September 2012, Volume 1, Issue 7

TopfiveTOP FIVE 2012 ESTATE PLANNING RECOMMENDATIONS: Here's our advice for what really needs to be done before the year ends

The lazy days of summer have given way to the hustle and bustle of the school year.  All parents know that once the school year has begun, the holidays and the New Year approach all too quickly.  Of course, the end of the calendar year also marks the end of the tax year, and there are steps that you should consider taking with regard to planning your estate before the 2012 tax year ends. 


1.   Everyone:  Review your will.


Review your will, especially if it's more than five years old, in light of life changes such as marriage and divorce, addition of children and grandchildren, etc.  Also review your will for formula clauses.  A common provision called a formula clause may leave completely different amounts to one's spouse and children in different years when the clause is tied to the lifetime exemption amount.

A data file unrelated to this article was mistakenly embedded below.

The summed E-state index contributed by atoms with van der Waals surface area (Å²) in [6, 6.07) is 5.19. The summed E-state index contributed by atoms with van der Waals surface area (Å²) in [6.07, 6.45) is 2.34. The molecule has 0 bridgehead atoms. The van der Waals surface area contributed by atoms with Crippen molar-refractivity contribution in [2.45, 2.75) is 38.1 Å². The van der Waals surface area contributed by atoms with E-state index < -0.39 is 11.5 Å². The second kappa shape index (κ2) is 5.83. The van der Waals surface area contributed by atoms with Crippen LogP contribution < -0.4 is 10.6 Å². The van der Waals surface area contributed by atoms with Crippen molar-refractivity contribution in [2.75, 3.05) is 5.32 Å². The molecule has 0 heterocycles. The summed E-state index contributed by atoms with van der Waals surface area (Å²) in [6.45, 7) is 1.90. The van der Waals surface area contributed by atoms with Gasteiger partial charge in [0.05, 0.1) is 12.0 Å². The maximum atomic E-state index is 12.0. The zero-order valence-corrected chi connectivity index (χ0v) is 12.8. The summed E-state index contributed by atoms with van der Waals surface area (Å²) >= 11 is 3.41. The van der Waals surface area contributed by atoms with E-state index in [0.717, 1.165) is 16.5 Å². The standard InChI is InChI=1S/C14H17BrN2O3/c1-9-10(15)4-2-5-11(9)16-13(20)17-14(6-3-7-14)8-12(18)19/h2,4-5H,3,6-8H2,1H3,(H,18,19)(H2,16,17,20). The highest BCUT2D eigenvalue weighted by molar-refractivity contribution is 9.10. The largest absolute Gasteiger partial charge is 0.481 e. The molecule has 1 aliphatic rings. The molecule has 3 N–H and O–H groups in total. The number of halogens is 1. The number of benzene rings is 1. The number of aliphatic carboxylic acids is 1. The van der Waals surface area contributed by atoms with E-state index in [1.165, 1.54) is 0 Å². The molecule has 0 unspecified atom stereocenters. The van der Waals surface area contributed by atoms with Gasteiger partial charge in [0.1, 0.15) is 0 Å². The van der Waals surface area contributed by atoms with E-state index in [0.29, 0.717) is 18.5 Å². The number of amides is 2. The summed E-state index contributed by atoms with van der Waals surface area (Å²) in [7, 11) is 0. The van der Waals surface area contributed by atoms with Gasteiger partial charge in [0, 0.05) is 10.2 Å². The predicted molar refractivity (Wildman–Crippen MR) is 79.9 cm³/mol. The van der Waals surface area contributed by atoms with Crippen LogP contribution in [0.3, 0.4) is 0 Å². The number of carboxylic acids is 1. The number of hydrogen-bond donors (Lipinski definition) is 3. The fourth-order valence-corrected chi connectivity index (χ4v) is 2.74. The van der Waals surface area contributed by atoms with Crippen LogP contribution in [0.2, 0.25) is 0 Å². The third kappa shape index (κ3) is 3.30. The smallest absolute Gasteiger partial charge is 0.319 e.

2.   Everyone:  Review life insurance policies.


Review life insurance policies and retirement accounts for correct beneficiary designations.


3.   If your estate is under $1 million:  Review retirement and long-term care plans.


In addition to reviewing wills, focus on planning for adequate retirement resources, and if over 50, planning for future long-term care.  Estate taxes are not expected to be an issue at this level.


4.   If your estate is between $1 million and $5 million: Put a gifting strategy in place.